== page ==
BUMEISTER: (Through interpreter) Yes. We are always together and even in a restroom (laughter). And this the very first time we are apart.
FADEL: Do you get to talk to him a lot?
BUMEISTER: (Through interpreter) From time to time have this rare possibility of communication with him, sometimes only a message. Plus means that everything is fine.
FADEL: So how long have you been down here?
HARRABA OLHA VASELEBUH: (Through interpreter) We've been here since the first day of the war.
FADEL: Some people have given up on staying in shelters, and they just go home. And you've decided to stay. Can you talk about why you stay here, what you're scared of?
VASELEBUH: (Through interpreter) We are afraid because you never know what building will be hit next. And our apartment, it's not so solid and safe. And we don't have shelters nearby.
FADEL: So they stay here. They spend a lot of time waiting, passing time.
VASELEBUH: (Through interpreter) Usually, we read books, playing with cats, sometimes we even listen to music and watch cinema on that very screen.
FADEL: Oh, there's a screen. Oh, I didn't see it. Is it hard? There's no windows down here, no light.
BUMEISTER: (Through interpreter) We're taking vitamin D.
FADEL: Aleena can take a supplement to make up for the lack of sunlight. She can read a book to stave off boredom. But it's the future she can't control. She and her husband were trying to have a baby. Now she says she's waiting for peace to start her family, to resume her life.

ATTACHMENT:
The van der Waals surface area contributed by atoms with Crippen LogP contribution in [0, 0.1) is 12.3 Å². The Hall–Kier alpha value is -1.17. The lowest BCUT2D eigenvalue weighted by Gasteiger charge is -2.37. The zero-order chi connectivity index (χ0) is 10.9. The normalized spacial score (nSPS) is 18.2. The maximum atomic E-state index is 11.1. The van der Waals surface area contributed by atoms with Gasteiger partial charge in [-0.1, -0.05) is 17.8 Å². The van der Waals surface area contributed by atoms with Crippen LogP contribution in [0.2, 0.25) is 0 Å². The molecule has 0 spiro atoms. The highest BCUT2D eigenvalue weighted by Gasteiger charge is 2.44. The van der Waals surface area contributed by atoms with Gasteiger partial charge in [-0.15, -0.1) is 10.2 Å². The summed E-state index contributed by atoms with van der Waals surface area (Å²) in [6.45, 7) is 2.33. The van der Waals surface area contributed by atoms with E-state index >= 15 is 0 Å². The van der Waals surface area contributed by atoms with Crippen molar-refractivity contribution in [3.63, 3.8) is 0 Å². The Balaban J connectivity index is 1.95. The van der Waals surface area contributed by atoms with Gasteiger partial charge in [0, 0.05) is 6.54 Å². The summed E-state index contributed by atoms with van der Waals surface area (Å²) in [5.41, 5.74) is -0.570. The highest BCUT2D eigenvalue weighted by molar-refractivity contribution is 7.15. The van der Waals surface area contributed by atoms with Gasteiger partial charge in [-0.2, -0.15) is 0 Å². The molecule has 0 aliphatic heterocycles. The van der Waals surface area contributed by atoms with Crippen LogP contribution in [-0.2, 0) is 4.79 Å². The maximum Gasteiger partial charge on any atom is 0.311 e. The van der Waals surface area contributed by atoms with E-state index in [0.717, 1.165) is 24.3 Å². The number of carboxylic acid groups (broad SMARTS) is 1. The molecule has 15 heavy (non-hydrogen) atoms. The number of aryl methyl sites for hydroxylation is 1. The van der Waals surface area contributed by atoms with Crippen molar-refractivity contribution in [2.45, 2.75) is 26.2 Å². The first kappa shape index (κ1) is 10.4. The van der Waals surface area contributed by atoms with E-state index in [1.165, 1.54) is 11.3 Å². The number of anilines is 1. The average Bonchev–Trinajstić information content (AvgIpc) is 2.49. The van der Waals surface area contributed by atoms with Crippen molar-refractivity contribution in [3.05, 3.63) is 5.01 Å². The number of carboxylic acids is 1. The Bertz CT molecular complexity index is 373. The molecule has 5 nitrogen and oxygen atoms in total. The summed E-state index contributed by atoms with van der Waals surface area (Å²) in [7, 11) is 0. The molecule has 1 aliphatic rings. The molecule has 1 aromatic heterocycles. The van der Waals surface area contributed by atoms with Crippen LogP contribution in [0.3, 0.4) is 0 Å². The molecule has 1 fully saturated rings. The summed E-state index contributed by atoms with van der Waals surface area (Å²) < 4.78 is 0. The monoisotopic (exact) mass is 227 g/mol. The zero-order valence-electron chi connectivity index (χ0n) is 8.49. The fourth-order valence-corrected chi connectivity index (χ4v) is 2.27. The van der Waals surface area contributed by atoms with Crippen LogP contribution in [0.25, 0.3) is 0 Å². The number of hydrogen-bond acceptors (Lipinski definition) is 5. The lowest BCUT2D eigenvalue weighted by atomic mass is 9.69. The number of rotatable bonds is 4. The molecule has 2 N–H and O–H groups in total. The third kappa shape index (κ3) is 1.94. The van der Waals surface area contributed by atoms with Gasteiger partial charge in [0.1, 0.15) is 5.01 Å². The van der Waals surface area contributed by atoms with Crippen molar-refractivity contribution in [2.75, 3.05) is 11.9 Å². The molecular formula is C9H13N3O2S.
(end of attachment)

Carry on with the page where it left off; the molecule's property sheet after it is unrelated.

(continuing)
(SOUNDBITE OF ELECTRIC HAIR CLIPPERS)
FADEL: A few miles away, others are choosing to start finding normal now. We stumble upon a hair salon, and it's open. Taras Safchin (ph) is doing a woman's hair.
TARAS SAFCHIN: (Through interpreter) Yes, we have a lot of people coming in here. And we don't have enough hands, actually, to do our job because a lot of our employees, they just moved to western Ukraine or Europe. And so if there are some hairdressers in Kyiv, please come and help us.
FADEL: Exsinya Kojushko (ph) is getting the trim.
EXSINYA KOJUSHKO: Yeah, I feel guilty for having my hair done right now, and I actually done my nails just a few days ago. And I hated myself for that. But I'll feel better, and I'll be able to work better, to do my - like, be better at everything I do. So I'm trying to give this justification of me being here, chilling, having a coffee. I know it's surreal to me because I'm sitting here like nothing happens. But somewhere on the outskirts of Kyiv right now, like, people cleaning their houses from broken glass, broken walls, et cetera, et cetera, so...
FADEL: I think it's so understandable, though, to want to feel normal. Is this maybe a little bit of an escape for you for a moment?
KOJUSHKO: Yeah, like the little island of normality while everything is burning down in flames.
FADEL: A month into the Russian invasion, Kyiv is a changed place, a place where so many people told us they don't know if they'll make it to the next morning. So they say, why not put on that great outfit? Why not get that haircut or go for that cup of coffee, a brief escape from the war around them? Transcript provided by NPR, Copyright NPR.